Judge Brett Cullum digs big boobies, fart jokes, and gay robots.
T'nuk: On my home planet, I am considered a creature of elegance and
Sex crazed cyborgs, interstellar travel, golden robots, and a mercenary space crew out for misadventure across the galaxy—Tripping the Rift—The Complete First Season has all the science fiction clichés down pat. Right from the start, this Sci-Fi Channel series shows it's irreverence for the genre by spoofing the greats. You'll notice Star Wars, Star Trek, and 2001 references in the opening credits. The show also loves to skewer pop culture with animated alien versions of celebrities and current events retooled for its silly space setting. It's a CGI animated science fiction comedy starring the voices of Gina Gershon (Showgirls), Stuttering John (from the Howard Stern radio program), Maurice LaMarche (Rock and Rule), and Stephen Root (featured on The West Wing). These are the adventures of the starship Jupiter 42 with its strange array of alien and robotic crew including: cranky Captain Chode who is a purple blob; the golden, metrosexual, robot engineer Gus; moody, four-legged, three-boobed she-beast named T'Nuk; the lizard slacker nephew Whip; sexy as hell, slave cyborg Six of Nine; and a nervous nelly ship computer named Bob.
Tripping the Rift isn't smart like Futurama, nor is it gleefully inspired like South Park or The Simpsons. It has an adolescent sense of humor and some really dated materials. Hell, an entire episode relies on Monica Lewinski jokes even though it aired in 2004. Somehow this brand of ineptness is what makes the show so charming. It's proudly low brow, and never makes any pretense otherwise. Even when they deal with heavy topics such as the death of God, things are played for obvious slapstick and juvenile level jokes. Tripping the Rift aims low, and is proud to provide brainless chuckles from sci fi geek moments and big boobies. It's enjoyable, but nothing earth shaking.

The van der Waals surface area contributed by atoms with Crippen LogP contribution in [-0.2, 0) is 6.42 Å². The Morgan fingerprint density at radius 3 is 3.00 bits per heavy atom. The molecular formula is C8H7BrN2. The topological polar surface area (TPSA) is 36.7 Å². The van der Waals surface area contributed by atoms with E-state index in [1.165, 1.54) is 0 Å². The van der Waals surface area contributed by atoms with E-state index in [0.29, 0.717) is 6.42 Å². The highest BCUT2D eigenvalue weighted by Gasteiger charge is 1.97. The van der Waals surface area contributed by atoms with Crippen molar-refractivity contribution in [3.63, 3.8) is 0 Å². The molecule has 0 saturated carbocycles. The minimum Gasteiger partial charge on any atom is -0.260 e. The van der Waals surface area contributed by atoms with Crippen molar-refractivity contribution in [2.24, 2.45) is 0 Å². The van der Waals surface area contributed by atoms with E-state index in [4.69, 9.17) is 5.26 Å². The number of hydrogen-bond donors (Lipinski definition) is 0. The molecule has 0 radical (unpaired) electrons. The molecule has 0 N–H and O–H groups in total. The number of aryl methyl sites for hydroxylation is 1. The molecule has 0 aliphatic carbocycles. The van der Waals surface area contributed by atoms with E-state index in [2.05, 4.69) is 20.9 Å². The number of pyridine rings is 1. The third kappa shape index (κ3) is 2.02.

If there's anything that looks awesome on DVD, it's computer animation. The picture is strikingly clear and perfectly rendered for the format. Overall it does seem slightly soft, but that's an artistic decision. Sound is well mixed and in simple stereo. Anchor Bay did an awesome job with the technical transfer, but forgot to give us decent extras. I'd love to see the original six-minute short movie from 2000 that inspired the series, or at least a discussion of the show's development, but we get nothing but the thirteen episodes from the first season aside from production galleries and CD-ROM scripts. Perhaps future volumes will contain more oomph. I really love the packaging, though. The show is housed in a slipcover that comes off to reveal a very detailed digipak with incredible fold out gates protecting each of the three discs. Very cool.
This is mindless fun, perfect when you want to simply be entertained. The CGI animation looks fine for a basic cable offering, and the voice talent is top notch. It's not smart or savvy, but then it hardly aspires to be. It achieves being fun and just what the doctor ordered if your brain is hurting after a marathon of Battlestar Galactica or even Stargate. If you like big boobies, fart jokes, and gay robots, it's way fun. I just wish we had some extras to explain the mission of the show.
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Scales of Justice
Studio: Anchor Bay
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